- 03 - The final studio recording session for the 1963-89 series of Doctor Who was undertaken as work was completed on TV: Ghost Light. Discounting a voiceover session conducted in November, this marked the end of BBC production on the series until work on the revival commenced in 2004.
- 04 - Maurice Colbourne (Lytton in TV: Resurrection of the Daleks and Attack of the Cybermen) died.
- 17 - PROSE: Doctor Who - The Ultimate Evil was first published. It was the second release in the "Missing Episodes" line.
- 25 - Keegan Joyce (Starkey in K9) was born.
- 29 - The second volume of Doctor Who: The Scripts was published: TV: The Tomb of the Cybermen.
- 06 - TV: Battlefield Part One was first broadcast, launching Season 26, the final season of the 1963-89 series. Nicholas Courtney returned for the first time since TV: The Five Doctors, and UNIT took an active role in a story for the first time since TV: The Android Invasion. Jean Marsh, who had played companion Sara Kingdom, returned in a different role.
- 13 - TV: Battlefield Part Two was first broadcast.
- 16 - Sylvester McCoy appeared as the Seventh Doctor in a skit on The Noel Edmunds Saturday Roadshow. David Banks also appeared as the Cyber-Leader in what was his final television appearance to date as a Cyberman.
- 20 - TV: Battlefield Part Three was first broadcast. It was the first appearance of Bessie since TV: The Five Doctors and since TV: Robot in a regular episode.
- 21 - PROSE: Doctor Who - Mission to the Unknown was first published. It was part one of a two-volume adaptation of TV: The Daleks' Master Plan, the only two-part novelisation ever issued by Target.
- 27 - TV: Battlefield Part Four was first broadcast. It was the final appearance of Nicholas Courtney in a Doctor Who story, though he later appeared in the independent spin-off Downtime, as well as TV: Enemy of the Bane. It was the final appearance of UNIT until TV: Aliens of London. It was also the final appearance of Bessie to date.
- The Ultimate Interview: Colin Baker Talks with David Banks was first released on cassette by Silver Fist Productions.
- 04 - TV: Ghost Light Part One was first broadcast.
- 11 - TV: Ghost Light Part Two was first broadcast.
- 17 - This date was the tenth anniversary of Doctor Who Magazine.
- 18 - TV: Ghost Light Part Three was first broadcast.
- 19 - PROSE: Doctor Who - The Mutation of Time was first published, concluding the adaptation of TV: The Daleks' Master Plan.
- 25 - TV: The Curse of Fenric Part One was first broadcast.
- 1 - TV: The Curse of Fenric Part Two was first broadcast.
- 1 - Peter Childs (Jack Ward in TV: The Mark of the Rani) died.
- 8 - TV: The Curse of Fenric Part Three was first broadcast.
- 10 - Clyde Pollitt (a Time Lord in TV: The War Games and the Lord Chancellor in TV: The Three Doctors) died.
- 15 - TV: The Curse of Fenric Part Four was first broadcast.
- 16 - PROSE: Doctor Who - Silver Nemesis was first published.
- 22 - TV: Survival Part One was first broadcast.
- 23 - Sylvester McCoy recorded the monologue that ended episode 3 of TV: Survival and, ultimately, the original 1963-89 Doctor Who series. This was a late addition to the serial by John Nathan-Turner, who expected it to be the final episode. Ironically this was also the anniversary of the debut of Doctor Who in 1963. It was also one of the few times since the 1960s that a major element of a televised serial was produced while the serial in question had already begun airing.
- 29 - TV: Survival Part Two was first broadcast.
- The Doctor Who: The Scripts release of TV: The Talons of Weng-Chiang was first published.
- James Hall died.
- 06 - TV: Survival Part Three was first broadcast. The twenty-sixth season finale ultimately proved to be the final episode of the original series, and the last weekly episode to be broadcast until 2005. It was the final use of the Keff McCulloch theme music arrangement, while the current series logo continued to be used for merchandise and books until 1996 and it and a version of the 1987 opening credits sequence were used again in the 1993 special NOTDWU: Dimensions in Time. It was the final twenty-five-minute episode produced (although The Sarah Jane Adventures revived the format in 2007). Although producer John Nathan-Turner later said he was aware the series was going off the air, and Sophie Aldred, in the documentary Thirty Years in the TARDIS said she was told it was cancelled, the BBC did not make any cancellation announcement, and it was widely assumed, and hoped, by fans that a twenty-seventh season would air in 1990. It was the final regular-series appearance of Sophie Aldred and Anthony Ainley (though both reprised their characters in later productions).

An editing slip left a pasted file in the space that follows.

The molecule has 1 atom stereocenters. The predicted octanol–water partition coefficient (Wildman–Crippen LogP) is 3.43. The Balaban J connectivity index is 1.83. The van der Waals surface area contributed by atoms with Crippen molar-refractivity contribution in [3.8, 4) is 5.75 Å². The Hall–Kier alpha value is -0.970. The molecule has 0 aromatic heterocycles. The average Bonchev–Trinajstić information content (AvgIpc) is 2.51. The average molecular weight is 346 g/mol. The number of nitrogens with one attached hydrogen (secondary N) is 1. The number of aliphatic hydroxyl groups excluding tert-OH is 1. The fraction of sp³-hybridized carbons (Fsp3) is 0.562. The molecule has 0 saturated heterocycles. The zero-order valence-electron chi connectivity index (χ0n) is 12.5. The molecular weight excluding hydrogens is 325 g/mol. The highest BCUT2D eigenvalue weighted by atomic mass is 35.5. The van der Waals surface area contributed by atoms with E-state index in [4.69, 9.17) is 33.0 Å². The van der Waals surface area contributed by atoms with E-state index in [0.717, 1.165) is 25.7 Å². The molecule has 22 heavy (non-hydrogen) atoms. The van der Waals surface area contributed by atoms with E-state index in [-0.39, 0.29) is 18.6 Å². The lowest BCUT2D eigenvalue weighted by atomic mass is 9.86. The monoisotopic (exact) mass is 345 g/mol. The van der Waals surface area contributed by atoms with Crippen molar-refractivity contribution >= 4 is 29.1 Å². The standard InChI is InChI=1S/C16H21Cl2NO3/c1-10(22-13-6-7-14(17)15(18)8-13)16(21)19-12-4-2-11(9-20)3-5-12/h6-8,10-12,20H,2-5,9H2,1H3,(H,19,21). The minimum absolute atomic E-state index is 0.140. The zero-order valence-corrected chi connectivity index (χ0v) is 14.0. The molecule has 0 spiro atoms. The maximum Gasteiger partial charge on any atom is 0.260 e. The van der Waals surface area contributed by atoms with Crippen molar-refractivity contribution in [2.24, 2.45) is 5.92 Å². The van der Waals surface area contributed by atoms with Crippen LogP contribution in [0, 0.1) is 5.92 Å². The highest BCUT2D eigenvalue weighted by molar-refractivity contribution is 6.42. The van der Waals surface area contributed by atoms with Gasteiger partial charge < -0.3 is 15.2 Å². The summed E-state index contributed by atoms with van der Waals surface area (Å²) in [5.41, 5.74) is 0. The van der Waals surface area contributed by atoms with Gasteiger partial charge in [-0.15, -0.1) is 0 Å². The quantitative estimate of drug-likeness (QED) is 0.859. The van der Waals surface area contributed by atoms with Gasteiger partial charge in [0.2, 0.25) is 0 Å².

- 12 - Howard Lang, who played Horg in TV: An Unearthly Child, died.
- 15 - Edward Underdown (Zastor in TV: Meglos) died.
- 21 - TV: Doctor Who - The Greatest Show in the Galaxy was first published. The title of this release ended up being ironic, as it became the first Target Books novelisation to be published after the de facto end of the original 1963-89 series.
- 23 - COMIC: Nineveh was released.
- 23 - REF: The Doctor Who Programme Guide, first published in two volumes in 1981, was reissued in a single-volume, expanded and revised edition. Author Jean-Marc Lofficier followed this release with several more reference volumes over the next decade.
- 23 - Peter Bennett (a guard in TV: The Enemy of the World) died.
- 24 - Clive Cazes (the Captain of the Guard in the Doctor Who story The Massacre of St Bartholomew's Eve) died.
- The Doctor Who: The Scripts release of TV: The Daleks was first published. The next release in this series did not occur until 1992.
- 27 - Benjamin Smith (Luke in TV: School Reunion) was born.
- Pioneer Books published the second edition of The Doctor and the Enterprise by Jean Airey. An unauthorised crossover between Doctor Who, Star Trek, and The Wizard of Oz, the book had previously been published in a small-press edition in 1982; this new version edited out most overt references to Star Trek character names.
- Daniel Kaluuya was born.
- Aaron Hanley was born.
- The first edition of the four-track EP, Doctor Who: Variations on a Theme, was released in twelve-inch vinyl, standard CD, and as an unusual square-shaped CD. This release featured unique rearrangements of the Doctor Who theme by Mark Ayres, Dominic Glynn, and Keff McCulloch that had been created for various Doctor Who Appreciation Society conventions in the 1980s. One of these, the "Latin Version", was later adopted by BBC Video as the theme for its "Years" series of video retrospectives.